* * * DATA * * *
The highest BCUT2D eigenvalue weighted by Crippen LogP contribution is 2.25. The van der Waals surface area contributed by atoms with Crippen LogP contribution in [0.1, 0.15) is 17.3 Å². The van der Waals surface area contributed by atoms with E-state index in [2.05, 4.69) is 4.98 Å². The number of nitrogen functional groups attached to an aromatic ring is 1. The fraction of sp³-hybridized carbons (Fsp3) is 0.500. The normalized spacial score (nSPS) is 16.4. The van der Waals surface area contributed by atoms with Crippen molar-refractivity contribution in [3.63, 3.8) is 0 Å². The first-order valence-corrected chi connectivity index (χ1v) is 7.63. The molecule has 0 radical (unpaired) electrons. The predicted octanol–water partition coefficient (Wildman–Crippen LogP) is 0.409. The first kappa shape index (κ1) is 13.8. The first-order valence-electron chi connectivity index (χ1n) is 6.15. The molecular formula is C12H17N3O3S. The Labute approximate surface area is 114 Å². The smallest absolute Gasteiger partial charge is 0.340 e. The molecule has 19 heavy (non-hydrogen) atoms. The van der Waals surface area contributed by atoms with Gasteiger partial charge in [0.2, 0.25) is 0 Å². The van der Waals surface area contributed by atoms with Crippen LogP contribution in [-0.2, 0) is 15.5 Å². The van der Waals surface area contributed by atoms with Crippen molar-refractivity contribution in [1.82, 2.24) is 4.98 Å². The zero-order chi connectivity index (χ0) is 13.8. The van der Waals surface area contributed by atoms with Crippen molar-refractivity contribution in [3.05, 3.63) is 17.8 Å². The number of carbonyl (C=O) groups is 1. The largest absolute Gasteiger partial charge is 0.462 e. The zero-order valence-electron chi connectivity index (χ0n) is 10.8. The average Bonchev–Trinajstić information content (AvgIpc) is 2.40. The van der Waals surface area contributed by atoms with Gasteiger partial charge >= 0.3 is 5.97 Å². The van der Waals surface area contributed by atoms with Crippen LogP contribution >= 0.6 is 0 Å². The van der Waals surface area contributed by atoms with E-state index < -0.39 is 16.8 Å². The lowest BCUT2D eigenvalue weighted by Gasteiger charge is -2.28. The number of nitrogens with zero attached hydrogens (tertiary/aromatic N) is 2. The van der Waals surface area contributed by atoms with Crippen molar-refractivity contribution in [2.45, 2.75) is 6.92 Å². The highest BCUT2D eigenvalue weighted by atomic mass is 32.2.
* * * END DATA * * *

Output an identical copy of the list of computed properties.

The highest BCUT2D eigenvalue weighted by Crippen LogP contribution is 2.25. The van der Waals surface area contributed by atoms with Crippen LogP contribution in [0.1, 0.15) is 17.3 Å². The van der Waals surface area contributed by atoms with E-state index in [2.05, 4.69) is 4.98 Å². The number of nitrogen functional groups attached to an aromatic ring is 1. The fraction of sp³-hybridized carbons (Fsp3) is 0.500. The normalized spacial score (nSPS) is 16.4. The van der Waals surface area contributed by atoms with Crippen molar-refractivity contribution in [3.63, 3.8) is 0 Å². The first-order valence-corrected chi connectivity index (χ1v) is 7.63. The molecule has 0 radical (unpaired) electrons. The predicted octanol–water partition coefficient (Wildman–Crippen LogP) is 0.409. The first kappa shape index (κ1) is 13.8. The first-order valence-electron chi connectivity index (χ1n) is 6.15. The molecular formula is C12H17N3O3S. The Labute approximate surface area is 114 Å². The smallest absolute Gasteiger partial charge is 0.340 e. The molecule has 19 heavy (non-hydrogen) atoms. The van der Waals surface area contributed by atoms with Gasteiger partial charge in [0.2, 0.25) is 0 Å². The van der Waals surface area contributed by atoms with Crippen LogP contribution in [-0.2, 0) is 15.5 Å². The van der Waals surface area contributed by atoms with Crippen molar-refractivity contribution in [1.82, 2.24) is 4.98 Å². The zero-order chi connectivity index (χ0) is 13.8. The van der Waals surface area contributed by atoms with Crippen molar-refractivity contribution in [3.05, 3.63) is 17.8 Å². The number of carbonyl (C=O) groups is 1. The largest absolute Gasteiger partial charge is 0.462 e. The zero-order valence-electron chi connectivity index (χ0n) is 10.8. The average Bonchev–Trinajstić information content (AvgIpc) is 2.40. The van der Waals surface area contributed by atoms with Gasteiger partial charge >= 0.3 is 5.97 Å². The van der Waals surface area contributed by atoms with Crippen LogP contribution >= 0.6 is 0 Å². The van der Waals surface area contributed by atoms with E-state index < -0.39 is 16.8 Å². The lowest BCUT2D eigenvalue weighted by Gasteiger charge is -2.28. The number of nitrogens with zero attached hydrogens (tertiary/aromatic N) is 2. The van der Waals surface area contributed by atoms with Crippen molar-refractivity contribution in [2.45, 2.75) is 6.92 Å². The highest BCUT2D eigenvalue weighted by atomic mass is 32.2.